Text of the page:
Objectives: To compare delivery route and admission rate to neonatal intensive care unit between small- and appropriate-for-gestational-age babies among low-risk term pregnancies. Methods: A retrospective study was conducted using the database of deliveries in 2014 at a tertiary hospital. Babies delivered at ≥37 weeks with birthweight <10th centile were considered small-for-gestational-age (SGA) and >90th centile were considered large-for-gestational-age. Fetal weight estimation at 30–33 weeks ultrasound <10th centile was considered antenatal detection of SGA. Results: Among 1429 low-risk term pregnancies, 11% (151/1429) had SGA babies and 5% (75/1429) had large-for-gestational-age. SGA babies were associated with higher rate of cesarean sections for nonreassuring fetal status (18/151 versus 8/1202, p < .001) and higher rate of admissions to neonatal intensive care unit (16/151 versus 18/1202, p < .001) compared to appropriate-for-gestational-age. Within SGA group, antepartum detected fetuses were associated with lower rate of operative deliveries for nonreassuring fetal status than undetected group (3/31 versus 39/120, p = .01) Conclusions: In our series, women with SGA term babies were associated with more adverse obstetric and neonatal outcome than appropriate-for-gestational age, especially among those undetected prenatally.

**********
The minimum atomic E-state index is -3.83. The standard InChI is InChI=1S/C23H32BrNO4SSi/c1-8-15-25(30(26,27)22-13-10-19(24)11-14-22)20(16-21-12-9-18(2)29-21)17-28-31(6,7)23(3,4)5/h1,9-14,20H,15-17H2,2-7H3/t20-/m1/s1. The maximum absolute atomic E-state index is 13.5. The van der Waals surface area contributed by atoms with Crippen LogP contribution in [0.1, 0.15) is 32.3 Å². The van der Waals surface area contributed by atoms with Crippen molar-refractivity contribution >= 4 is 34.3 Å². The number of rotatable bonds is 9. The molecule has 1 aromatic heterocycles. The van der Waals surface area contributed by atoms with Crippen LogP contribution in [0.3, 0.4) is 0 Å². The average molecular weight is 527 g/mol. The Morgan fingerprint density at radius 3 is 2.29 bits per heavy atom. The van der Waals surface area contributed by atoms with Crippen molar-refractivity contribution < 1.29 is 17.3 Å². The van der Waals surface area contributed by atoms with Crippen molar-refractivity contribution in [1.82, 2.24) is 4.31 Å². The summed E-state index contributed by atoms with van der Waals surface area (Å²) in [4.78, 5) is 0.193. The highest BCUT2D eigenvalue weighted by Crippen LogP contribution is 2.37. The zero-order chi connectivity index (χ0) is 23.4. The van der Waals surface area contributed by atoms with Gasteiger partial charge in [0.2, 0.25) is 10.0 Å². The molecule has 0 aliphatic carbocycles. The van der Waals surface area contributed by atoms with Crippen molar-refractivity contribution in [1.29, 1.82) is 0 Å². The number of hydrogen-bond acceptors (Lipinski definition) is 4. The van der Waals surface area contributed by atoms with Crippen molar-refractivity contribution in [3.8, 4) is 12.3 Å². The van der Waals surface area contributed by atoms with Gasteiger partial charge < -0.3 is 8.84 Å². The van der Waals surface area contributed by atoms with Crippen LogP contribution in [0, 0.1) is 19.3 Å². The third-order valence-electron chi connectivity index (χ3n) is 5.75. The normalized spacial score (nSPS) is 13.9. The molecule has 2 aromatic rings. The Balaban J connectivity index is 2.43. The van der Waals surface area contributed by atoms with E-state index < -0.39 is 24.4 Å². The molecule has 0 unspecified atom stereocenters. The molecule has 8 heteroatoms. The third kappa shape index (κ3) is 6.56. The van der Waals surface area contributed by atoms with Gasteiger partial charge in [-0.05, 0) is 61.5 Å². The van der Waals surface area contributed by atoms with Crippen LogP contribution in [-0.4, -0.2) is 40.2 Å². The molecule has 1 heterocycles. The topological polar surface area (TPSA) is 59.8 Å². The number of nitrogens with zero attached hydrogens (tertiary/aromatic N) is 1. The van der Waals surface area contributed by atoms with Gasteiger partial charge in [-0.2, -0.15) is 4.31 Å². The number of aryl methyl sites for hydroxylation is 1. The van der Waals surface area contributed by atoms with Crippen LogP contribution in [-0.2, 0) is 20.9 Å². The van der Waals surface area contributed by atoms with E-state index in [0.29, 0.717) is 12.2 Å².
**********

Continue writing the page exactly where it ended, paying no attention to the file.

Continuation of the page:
- antenatal screening
- cesarean delivery
- neonatal intensive care unit admission
- nonreassuring fetal status